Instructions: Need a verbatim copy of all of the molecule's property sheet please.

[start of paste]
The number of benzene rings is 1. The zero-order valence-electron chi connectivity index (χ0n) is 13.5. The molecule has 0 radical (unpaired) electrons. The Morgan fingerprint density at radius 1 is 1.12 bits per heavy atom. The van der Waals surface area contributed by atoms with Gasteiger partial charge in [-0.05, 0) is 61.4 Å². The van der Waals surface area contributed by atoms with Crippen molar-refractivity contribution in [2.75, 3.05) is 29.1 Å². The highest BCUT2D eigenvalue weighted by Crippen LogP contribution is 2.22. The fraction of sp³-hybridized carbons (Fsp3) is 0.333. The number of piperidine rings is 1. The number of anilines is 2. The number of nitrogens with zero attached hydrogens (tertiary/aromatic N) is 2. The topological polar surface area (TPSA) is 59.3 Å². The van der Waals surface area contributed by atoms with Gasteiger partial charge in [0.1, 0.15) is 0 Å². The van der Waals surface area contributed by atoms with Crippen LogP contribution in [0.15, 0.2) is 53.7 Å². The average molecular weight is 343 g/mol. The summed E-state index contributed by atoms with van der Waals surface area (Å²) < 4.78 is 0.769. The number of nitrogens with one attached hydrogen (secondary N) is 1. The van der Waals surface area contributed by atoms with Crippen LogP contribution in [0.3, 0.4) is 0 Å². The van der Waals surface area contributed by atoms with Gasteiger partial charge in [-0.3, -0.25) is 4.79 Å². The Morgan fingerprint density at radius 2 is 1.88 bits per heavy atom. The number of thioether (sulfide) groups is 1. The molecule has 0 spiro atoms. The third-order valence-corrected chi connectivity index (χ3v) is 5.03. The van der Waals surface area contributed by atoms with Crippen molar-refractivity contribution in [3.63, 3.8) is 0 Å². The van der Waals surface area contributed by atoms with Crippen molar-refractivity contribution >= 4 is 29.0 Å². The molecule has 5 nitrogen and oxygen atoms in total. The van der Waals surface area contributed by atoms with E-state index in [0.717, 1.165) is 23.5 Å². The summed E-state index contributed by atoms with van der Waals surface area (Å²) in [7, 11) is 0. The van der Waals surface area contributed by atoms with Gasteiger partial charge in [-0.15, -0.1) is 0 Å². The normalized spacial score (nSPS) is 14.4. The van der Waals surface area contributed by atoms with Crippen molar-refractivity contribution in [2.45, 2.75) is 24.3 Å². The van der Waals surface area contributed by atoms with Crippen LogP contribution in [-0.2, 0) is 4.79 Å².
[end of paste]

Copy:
The number of benzene rings is 1. The zero-order valence-electron chi connectivity index (χ0n) is 13.5. The molecule has 0 radical (unpaired) electrons. The Morgan fingerprint density at radius 1 is 1.12 bits per heavy atom. The van der Waals surface area contributed by atoms with Gasteiger partial charge in [-0.05, 0) is 61.4 Å². The van der Waals surface area contributed by atoms with Crippen molar-refractivity contribution in [2.75, 3.05) is 29.1 Å². The highest BCUT2D eigenvalue weighted by Crippen LogP contribution is 2.22. The fraction of sp³-hybridized carbons (Fsp3) is 0.333. The number of piperidine rings is 1. The number of anilines is 2. The number of nitrogens with zero attached hydrogens (tertiary/aromatic N) is 2. The topological polar surface area (TPSA) is 59.3 Å². The van der Waals surface area contributed by atoms with Gasteiger partial charge in [0.1, 0.15) is 0 Å². The van der Waals surface area contributed by atoms with Crippen LogP contribution in [0.15, 0.2) is 53.7 Å². The average molecular weight is 343 g/mol. The summed E-state index contributed by atoms with van der Waals surface area (Å²) < 4.78 is 0.769. The number of nitrogens with one attached hydrogen (secondary N) is 1. The van der Waals surface area contributed by atoms with Crippen LogP contribution in [0.3, 0.4) is 0 Å². The van der Waals surface area contributed by atoms with Gasteiger partial charge in [-0.3, -0.25) is 4.79 Å². The Morgan fingerprint density at radius 2 is 1.88 bits per heavy atom. The number of thioether (sulfide) groups is 1. The molecule has 0 spiro atoms. The third-order valence-corrected chi connectivity index (χ3v) is 5.03. The van der Waals surface area contributed by atoms with Crippen molar-refractivity contribution in [3.63, 3.8) is 0 Å². The van der Waals surface area contributed by atoms with Crippen molar-refractivity contribution >= 4 is 29.0 Å². The molecule has 5 nitrogen and oxygen atoms in total. The van der Waals surface area contributed by atoms with E-state index in [0.717, 1.165) is 23.5 Å². The summed E-state index contributed by atoms with van der Waals surface area (Å²) in [7, 11) is 0. The van der Waals surface area contributed by atoms with Gasteiger partial charge in [-0.15, -0.1) is 0 Å². The normalized spacial score (nSPS) is 14.4. The van der Waals surface area contributed by atoms with Crippen molar-refractivity contribution in [2.45, 2.75) is 24.3 Å². The van der Waals surface area contributed by atoms with Crippen LogP contribution in [-0.2, 0) is 4.79 Å².